Several expectations can be derived a priori by extensions of previous work on N. First, like N (Fagan et al. 2002a), P should be more concentrated in predaceous than herbivorous insects. Although no studies have yet examined this possibility, insect P content does appear to be influenced by dietary P availability, in both natural (Schade et al. 2003) and laboratory (Woods et al. 2002) settings. Second, more derived lineages may contain less P. Fagan et al. (2002a), for example, found that among terrestrial herbivorous insects, the most ancient lineage analysed (Orthoptera) contained significantly more N per unit body mass than did the most derived lineage (the Panorpida, parent to the Diptera and Lepidoptera). In addition, Jaenike & Markow (2003) found a strong positive correlation (interspecific) between N and P contents of diverse species of Drosophila.

Third, P content may be only weakly related to body mass, as N appears to be (Fagan et al. 2002a). This expectation, however, is qualified by other observations. Several taxa exhibit inverse dependence of P content on body size (e.g. plants; Nielsen et al. 1996). Moreover, ecological stoichiometry provides a theoretical basis for expecting such inverse relationships (Reiners 1986; Elser et al. 1996, 2000b; Sterner & Elser 2002). Specifically, Elser et al. (1996) suggested (the growth rate hypothesis) that rapid growth requires disproportionate investment in synthetic cellular components, especially ribosomes. Ribosomes often contain a large fraction of total cellular RNA (as rRNA), which is particularly P-rich. Therefore, rapidly growing, rRNA-rich organisms should exhibit a distinct high-P signature (see Woods et al. 2003). Because most taxonomic groups exhibit inverse allometry of mass-specific growth rates (Peters 1983), P content of insects should scale inversely with body size.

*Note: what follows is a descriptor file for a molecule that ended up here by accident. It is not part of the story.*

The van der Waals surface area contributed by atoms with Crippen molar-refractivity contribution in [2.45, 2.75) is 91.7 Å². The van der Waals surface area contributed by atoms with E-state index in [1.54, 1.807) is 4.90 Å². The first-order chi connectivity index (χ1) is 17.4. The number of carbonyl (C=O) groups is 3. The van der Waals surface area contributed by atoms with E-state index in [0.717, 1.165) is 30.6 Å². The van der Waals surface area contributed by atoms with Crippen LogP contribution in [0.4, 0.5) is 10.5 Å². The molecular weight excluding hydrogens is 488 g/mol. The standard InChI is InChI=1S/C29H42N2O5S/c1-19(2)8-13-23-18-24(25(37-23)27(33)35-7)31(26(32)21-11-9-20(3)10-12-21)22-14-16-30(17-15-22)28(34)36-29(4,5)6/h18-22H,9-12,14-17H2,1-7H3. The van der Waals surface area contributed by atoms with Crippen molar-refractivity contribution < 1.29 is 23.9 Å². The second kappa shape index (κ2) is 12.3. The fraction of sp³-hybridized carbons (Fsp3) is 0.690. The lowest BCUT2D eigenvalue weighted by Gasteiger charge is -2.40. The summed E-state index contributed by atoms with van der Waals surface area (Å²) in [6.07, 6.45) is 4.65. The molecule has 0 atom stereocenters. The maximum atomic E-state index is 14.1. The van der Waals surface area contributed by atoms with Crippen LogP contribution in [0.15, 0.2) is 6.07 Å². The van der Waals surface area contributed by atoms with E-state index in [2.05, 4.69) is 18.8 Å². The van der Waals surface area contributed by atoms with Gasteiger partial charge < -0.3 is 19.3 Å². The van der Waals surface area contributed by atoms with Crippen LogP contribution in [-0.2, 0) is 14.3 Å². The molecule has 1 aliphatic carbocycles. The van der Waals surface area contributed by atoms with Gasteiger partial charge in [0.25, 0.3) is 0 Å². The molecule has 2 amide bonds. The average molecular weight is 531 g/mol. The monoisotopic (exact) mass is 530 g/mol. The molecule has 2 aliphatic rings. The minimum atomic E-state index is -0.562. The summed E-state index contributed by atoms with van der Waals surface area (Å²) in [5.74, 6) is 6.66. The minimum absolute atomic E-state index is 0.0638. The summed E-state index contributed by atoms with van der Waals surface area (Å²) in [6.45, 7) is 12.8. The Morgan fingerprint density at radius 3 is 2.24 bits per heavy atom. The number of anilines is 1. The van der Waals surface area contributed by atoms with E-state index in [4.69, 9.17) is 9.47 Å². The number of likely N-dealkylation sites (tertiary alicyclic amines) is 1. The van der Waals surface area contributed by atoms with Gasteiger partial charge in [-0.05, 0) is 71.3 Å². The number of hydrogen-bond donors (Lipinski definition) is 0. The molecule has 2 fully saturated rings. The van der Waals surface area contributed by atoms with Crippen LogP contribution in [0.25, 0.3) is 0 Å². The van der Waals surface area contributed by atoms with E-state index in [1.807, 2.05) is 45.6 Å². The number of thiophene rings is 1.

Overall we find mixed support for these predictions, with available data suggesting influences of body size and phylogeny but not trophic level on insect P content.

Materials and methods

Adult insects and arachnids were collected in the Sonoran Desert, near Phoenix, Arizona (USA) during the summer of 2000. Additional, smaller collections were made in the Chiricahua Mountains (Southwest Research Station) in south-eastern Arizona. Samples were cooled on ice, returned to Arizona State University, and frozen until used. Before analysis, individuals were identified at least to family and usually to genus and species and were then dried to a constant weight at 55 °C. Number of individuals per species ranged from 1 to 18 (mean 2·4 ± 0·2). No attempt was made to distinguish sex.